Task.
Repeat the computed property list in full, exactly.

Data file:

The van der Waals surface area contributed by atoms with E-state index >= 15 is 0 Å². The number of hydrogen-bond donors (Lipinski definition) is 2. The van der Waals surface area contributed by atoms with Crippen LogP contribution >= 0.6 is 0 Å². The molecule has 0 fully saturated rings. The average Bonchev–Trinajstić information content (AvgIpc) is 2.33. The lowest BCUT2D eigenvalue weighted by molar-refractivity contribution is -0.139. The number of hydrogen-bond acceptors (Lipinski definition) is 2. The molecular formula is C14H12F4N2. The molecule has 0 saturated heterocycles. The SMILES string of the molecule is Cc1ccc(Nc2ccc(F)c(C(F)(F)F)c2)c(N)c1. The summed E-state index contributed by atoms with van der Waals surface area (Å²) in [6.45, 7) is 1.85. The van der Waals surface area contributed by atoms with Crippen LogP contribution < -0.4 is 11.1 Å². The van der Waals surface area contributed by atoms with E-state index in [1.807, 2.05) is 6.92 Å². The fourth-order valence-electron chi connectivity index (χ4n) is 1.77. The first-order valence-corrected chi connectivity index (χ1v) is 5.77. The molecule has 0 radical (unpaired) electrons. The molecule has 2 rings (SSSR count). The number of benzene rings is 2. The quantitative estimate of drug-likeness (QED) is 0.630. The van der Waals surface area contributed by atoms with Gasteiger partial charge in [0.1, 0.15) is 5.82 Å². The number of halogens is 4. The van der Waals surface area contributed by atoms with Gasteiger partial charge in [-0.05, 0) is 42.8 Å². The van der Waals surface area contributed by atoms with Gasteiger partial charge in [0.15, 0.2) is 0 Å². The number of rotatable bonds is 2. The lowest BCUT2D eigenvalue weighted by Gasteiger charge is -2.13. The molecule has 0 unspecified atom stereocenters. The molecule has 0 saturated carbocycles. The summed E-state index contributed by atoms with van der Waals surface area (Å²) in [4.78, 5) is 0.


The van der Waals surface area contributed by atoms with E-state index >= 15 is 0 Å². The number of hydrogen-bond donors (Lipinski definition) is 2. The van der Waals surface area contributed by atoms with Crippen LogP contribution >= 0.6 is 0 Å². The molecule has 0 fully saturated rings. The average Bonchev–Trinajstić information content (AvgIpc) is 2.33. The lowest BCUT2D eigenvalue weighted by molar-refractivity contribution is -0.139. The number of hydrogen-bond acceptors (Lipinski definition) is 2. The molecular formula is C14H12F4N2. The molecule has 0 saturated heterocycles. The SMILES string of the molecule is Cc1ccc(Nc2ccc(F)c(C(F)(F)F)c2)c(N)c1. The summed E-state index contributed by atoms with van der Waals surface area (Å²) in [6.45, 7) is 1.85. The van der Waals surface area contributed by atoms with Crippen LogP contribution < -0.4 is 11.1 Å². The van der Waals surface area contributed by atoms with E-state index in [1.807, 2.05) is 6.92 Å². The fourth-order valence-electron chi connectivity index (χ4n) is 1.77. The first-order valence-corrected chi connectivity index (χ1v) is 5.77. The molecule has 0 radical (unpaired) electrons. The molecule has 2 rings (SSSR count). The number of benzene rings is 2. The quantitative estimate of drug-likeness (QED) is 0.630. The van der Waals surface area contributed by atoms with Gasteiger partial charge in [0.1, 0.15) is 5.82 Å². The number of halogens is 4. The van der Waals surface area contributed by atoms with Gasteiger partial charge in [-0.05, 0) is 42.8 Å². The van der Waals surface area contributed by atoms with Gasteiger partial charge in [0.15, 0.2) is 0 Å². The number of rotatable bonds is 2. The lowest BCUT2D eigenvalue weighted by Gasteiger charge is -2.13. The molecule has 0 unspecified atom stereocenters. The molecule has 0 saturated carbocycles. The summed E-state index contributed by atoms with van der Waals surface area (Å²) in [4.78, 5) is 0.